At the Boston breakfast meeting this week of the Association for Corporate Growth, venture capital fund managers discussed how they do business, and the impact of the presidential election. The answer: there will be changes in the business environment, but it is necessary to continue to evaluate investments based on fundamentals, as usual.
Dana Callow of Millennia Partners and Deepak Sindwani of WaveCrest Growth Partners agreed on fundamentals in selecting companies: you need to take a macro view, look for markets which are growing, have a reasonably long time line, and do not get distracted by inevitable changes in the world as you move forward in building great companies. If you build great companies, the money will follow.
The speakers were primarily focused above the seed/A-round of investing. Deepak’s fund is for “growth capital” for firms with revenues and EBITDA. Callow, whose fund focuses on healthcare, will invest with companies with zero to five million dollars of EBITDA, tending toward the lower end of the range, but clearly above the seed/A-round level.
The impact of the election?
For Deepak, whose investments are primarily in the B to B software space, his companies are most affected by “high end” immigration, corporate tax and trade. He speculated that the first two issues would be resolved favorably but trade was a “wild card.” He did not think that companies of less than $50 million dollars of sales would be substantially affected by the election in any event.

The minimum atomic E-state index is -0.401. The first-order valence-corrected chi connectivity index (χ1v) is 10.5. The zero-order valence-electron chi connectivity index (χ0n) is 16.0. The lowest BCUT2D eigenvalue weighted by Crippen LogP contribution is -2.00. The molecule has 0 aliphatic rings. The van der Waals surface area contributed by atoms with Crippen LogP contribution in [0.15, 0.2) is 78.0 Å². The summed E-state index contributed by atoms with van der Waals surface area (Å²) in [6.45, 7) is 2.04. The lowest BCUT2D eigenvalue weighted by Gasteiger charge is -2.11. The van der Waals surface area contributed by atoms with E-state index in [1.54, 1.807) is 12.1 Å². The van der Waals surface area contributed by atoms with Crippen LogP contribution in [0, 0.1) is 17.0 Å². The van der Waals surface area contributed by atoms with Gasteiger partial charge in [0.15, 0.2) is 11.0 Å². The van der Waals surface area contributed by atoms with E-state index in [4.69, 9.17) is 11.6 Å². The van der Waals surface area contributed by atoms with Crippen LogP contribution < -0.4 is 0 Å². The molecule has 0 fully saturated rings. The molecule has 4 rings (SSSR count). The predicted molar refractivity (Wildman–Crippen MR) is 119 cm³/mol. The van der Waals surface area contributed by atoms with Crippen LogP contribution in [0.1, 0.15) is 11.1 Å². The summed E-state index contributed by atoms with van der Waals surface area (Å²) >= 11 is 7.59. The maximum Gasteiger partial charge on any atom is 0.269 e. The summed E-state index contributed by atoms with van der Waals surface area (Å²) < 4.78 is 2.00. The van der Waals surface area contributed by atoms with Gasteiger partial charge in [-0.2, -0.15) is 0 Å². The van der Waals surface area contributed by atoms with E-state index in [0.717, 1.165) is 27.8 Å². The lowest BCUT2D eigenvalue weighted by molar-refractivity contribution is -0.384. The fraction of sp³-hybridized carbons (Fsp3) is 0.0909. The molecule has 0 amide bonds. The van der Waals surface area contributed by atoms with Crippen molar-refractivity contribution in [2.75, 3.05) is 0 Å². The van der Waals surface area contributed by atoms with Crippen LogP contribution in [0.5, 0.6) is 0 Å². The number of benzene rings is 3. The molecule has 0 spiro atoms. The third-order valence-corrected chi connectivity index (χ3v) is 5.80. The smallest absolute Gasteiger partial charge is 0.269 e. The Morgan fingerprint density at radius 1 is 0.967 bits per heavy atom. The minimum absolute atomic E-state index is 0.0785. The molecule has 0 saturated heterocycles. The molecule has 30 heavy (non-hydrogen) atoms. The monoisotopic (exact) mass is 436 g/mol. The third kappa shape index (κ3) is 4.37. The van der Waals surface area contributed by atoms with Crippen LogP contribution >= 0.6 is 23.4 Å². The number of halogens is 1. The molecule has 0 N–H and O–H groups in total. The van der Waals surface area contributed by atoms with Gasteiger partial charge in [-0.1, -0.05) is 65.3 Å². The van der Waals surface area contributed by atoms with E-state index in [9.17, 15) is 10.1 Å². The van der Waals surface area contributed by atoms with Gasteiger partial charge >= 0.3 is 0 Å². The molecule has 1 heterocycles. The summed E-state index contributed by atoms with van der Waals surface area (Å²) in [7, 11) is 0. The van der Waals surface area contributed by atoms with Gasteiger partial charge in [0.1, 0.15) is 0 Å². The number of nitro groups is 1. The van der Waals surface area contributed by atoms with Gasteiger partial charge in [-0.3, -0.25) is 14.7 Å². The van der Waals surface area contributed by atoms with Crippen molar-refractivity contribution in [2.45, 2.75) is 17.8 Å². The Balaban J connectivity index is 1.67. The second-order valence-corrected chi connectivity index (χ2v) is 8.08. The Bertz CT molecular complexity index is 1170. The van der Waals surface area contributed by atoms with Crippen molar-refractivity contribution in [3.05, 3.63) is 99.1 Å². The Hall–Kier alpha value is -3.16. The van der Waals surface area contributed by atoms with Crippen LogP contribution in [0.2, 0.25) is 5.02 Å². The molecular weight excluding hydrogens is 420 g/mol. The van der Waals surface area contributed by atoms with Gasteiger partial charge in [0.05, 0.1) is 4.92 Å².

Dana similarly seemed unconcerned by the election, noting that the Affordable Care Act was destined for substantial re-write even in a Democratic administration, and that simplification of the approval process in the FDA would be a benefit.
Other significant takeaways include the following:
The investment focus has to be in a robust and growing vertical; Dana for example wants a space to be highly competitive, and looks for “forty or fifty companies” or else he thinks it is likely the wrong vertical.
Best IRR has come from funds with $250 million to $350 million dollars to invest. First time funds tend to be the most successful.
While seed money has mushroomed in the Boston market, A-rounds have become difficult. Growth capital at the low end is also difficult, but easier at the high end. Capital is generally available in the buy-out space.
Family offices are a significant support for raising funds. Family offices tend to be long term investors, and co-investors, and are favored by fund managers.
Finally, there was substantial emphasis on the quality of the CEO. You need to be in a company for the long run. The world will change, and you need a quality CEO to respond; some investment funds have venture partners whom they place on company boards or as advisors to assist in these responses, and they may even share in the fund’s carried interest.